Written by: Danny Rubin & Harold Ramis
Starring: Bill Murray, Andie MacDowell, Chris Elliott, Stephen Tobolowsky, Brian Doyle-Murray
When stuck in a particular rut, going through life’s everyday minutiae can feel like a repeat of the same nonsense driving you insane. Imagine the never-ending day but once the conclusion seemingly arrives, it only starts all over. Groundhog Day captures the essence of this feeling in how this repetitiveness can leave a large impact when the day literally repeats but it sorely misses the mark with its forced romantic elements.
Pittsburgh weatherman Phil (Bill Murray) loathes having to travel to Punxsutawney, Pennsylvania for the annual tradition of the groundhog predicting the weather for the next few weeks. After getting the job done and hoping to leave, he wakes and realizes the same day began all over and notices this repetition continues with no end in sight.
Glorious in its concept, Groundhog Day has helped spur other films utilizing its concept and with refinement, those other projects do it in a much more succinct and enjoyable manner. Something like Palm Springs, which takes the idea but actually adds intriguing characters going through actual personal dilemmas throughout. The biggest thing holding this film back comes from the lack of formation of an interesting character in Bill and how the forced romantic pairing of him and producer Rita (Andie McDowell) never really lands, especially in the way the narrative plays out.
Now, if you’ve read my other reviews of the 80s and 90s Bill Murray comedies, you would know I’m not the biggest fan of this era of his work. I more so appreciate his turns into dramedies, especially in collaboration with Wes Anderson. Something about how he plays these characters has this asshole quality to them that cannot so easily be washed off as the film intends. This character of Phil has arrogance written all over him. He could not care for anyone else’s feelings unless he personally would be receiving something from it and it gets put to the test in this feature. It’s meant to allow him to learn to be a better person, but in the end, the growth does not really match what this morality play seems to suggest and most of the issue comes from his relationship with Rita.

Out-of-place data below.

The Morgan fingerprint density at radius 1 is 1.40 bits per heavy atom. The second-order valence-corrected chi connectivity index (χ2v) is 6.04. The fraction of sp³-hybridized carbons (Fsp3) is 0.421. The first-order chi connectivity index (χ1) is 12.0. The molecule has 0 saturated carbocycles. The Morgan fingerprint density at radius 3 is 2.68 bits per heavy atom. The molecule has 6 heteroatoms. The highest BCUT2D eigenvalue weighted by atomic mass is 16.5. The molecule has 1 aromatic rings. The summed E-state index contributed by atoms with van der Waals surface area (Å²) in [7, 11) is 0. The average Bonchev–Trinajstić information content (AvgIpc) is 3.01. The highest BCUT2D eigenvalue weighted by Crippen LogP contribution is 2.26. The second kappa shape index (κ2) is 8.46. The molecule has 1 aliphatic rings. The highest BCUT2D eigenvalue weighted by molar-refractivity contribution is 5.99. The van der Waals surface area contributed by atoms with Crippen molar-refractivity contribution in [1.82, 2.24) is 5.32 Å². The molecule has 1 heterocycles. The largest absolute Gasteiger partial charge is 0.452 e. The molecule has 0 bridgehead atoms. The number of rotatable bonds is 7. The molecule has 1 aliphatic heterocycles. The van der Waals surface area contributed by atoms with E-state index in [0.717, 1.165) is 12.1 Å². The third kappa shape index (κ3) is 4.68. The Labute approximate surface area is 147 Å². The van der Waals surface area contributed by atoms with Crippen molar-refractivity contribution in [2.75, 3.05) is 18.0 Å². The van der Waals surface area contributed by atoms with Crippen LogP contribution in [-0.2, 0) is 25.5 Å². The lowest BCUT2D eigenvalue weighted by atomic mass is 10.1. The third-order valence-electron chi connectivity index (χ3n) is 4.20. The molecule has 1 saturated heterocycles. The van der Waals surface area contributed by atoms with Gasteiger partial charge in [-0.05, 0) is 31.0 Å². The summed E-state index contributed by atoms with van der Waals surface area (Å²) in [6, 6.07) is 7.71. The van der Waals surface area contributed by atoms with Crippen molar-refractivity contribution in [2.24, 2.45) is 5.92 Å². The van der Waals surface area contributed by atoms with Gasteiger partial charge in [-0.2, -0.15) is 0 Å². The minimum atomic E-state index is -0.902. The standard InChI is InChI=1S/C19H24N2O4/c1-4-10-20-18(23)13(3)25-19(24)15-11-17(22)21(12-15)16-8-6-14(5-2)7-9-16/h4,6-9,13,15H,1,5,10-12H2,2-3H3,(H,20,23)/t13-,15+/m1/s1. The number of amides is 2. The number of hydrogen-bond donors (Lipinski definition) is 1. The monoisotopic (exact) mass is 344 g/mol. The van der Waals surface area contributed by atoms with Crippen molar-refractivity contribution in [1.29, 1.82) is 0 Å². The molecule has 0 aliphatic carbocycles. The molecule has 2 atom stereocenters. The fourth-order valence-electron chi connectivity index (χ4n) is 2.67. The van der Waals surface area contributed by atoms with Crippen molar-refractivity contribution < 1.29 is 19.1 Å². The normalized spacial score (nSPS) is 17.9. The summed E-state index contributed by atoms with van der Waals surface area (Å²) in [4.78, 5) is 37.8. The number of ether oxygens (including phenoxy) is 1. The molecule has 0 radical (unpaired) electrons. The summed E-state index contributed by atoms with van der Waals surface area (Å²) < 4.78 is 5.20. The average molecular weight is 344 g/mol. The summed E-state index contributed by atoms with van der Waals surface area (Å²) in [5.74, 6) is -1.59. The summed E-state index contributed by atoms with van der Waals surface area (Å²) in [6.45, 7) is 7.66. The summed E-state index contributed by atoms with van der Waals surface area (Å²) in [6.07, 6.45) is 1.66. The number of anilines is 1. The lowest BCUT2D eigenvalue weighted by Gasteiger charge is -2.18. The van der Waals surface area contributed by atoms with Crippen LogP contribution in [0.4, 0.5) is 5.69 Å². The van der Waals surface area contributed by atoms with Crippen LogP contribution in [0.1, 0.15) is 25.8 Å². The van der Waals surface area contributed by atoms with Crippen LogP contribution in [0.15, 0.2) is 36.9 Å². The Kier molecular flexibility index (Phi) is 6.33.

With absolutely no chemistry to begin with, when Phil finds himself in this cycle, he begins to experiment on different things to see what works and who he can take advantage of. One instance shows him asking a young woman in the town random questions, so he could use it when the next cycle begins in order to form a fake bond with her, which would lead to a higher likelihood of their interaction leading to intercourse. Gross manipulation but it comes as part of his journey with no-name characters, but when this gets turned and used on Rita, it leaves a bad taste never to be washed off no matter how much the film wants you to believe the man has changed. His trying, again and again, to find the right combination of words and actions that would make her sleep with him comes off as a gross display of power in this situation as he continually learns more about her and she unwittingly grows feelings for him each time all based on a lie. Something that would serve as a good lesson for him in the future, but the film seemingly rewards him for it with the prototypical happy ending, which ultimately makes his attempts of getting in her pants ultimately worth it in some deranged way. With a character already lacking in the relatability category with his incredible arrogance, it never became a character arc that came together thematically or narratively by any stretch.
Also, for a film meant to be a comedy, it lacked any real genuine laughs. Sure, there were moments where well-structured jokes were pieced together by the writing and delivery by the actors, but nothing ever let out more than a slight chuckle. Perhaps because the film allowed itself to wallow in its misery in an uninteresting manner, all the moments meant to be funny just turned out to be fairly sad. Not the best combination seeing as it certainly did not start as the intention for what the story should have become.
Yet another Bill Murray comedy I must say I ended up not being a fan of, Groundhog Day may be a favorite for many but remains something I simply cannot vibe with. The character of Phil never allows himself to be endearing to any level and we’re left with a manipulative stain of a human being having his fun manipulating people who have no clue what he’s doing to them and the amount of knowledge he has accrued from simply reliving the same day over and over again. A tremendous concept but a mediocre film to carry it out.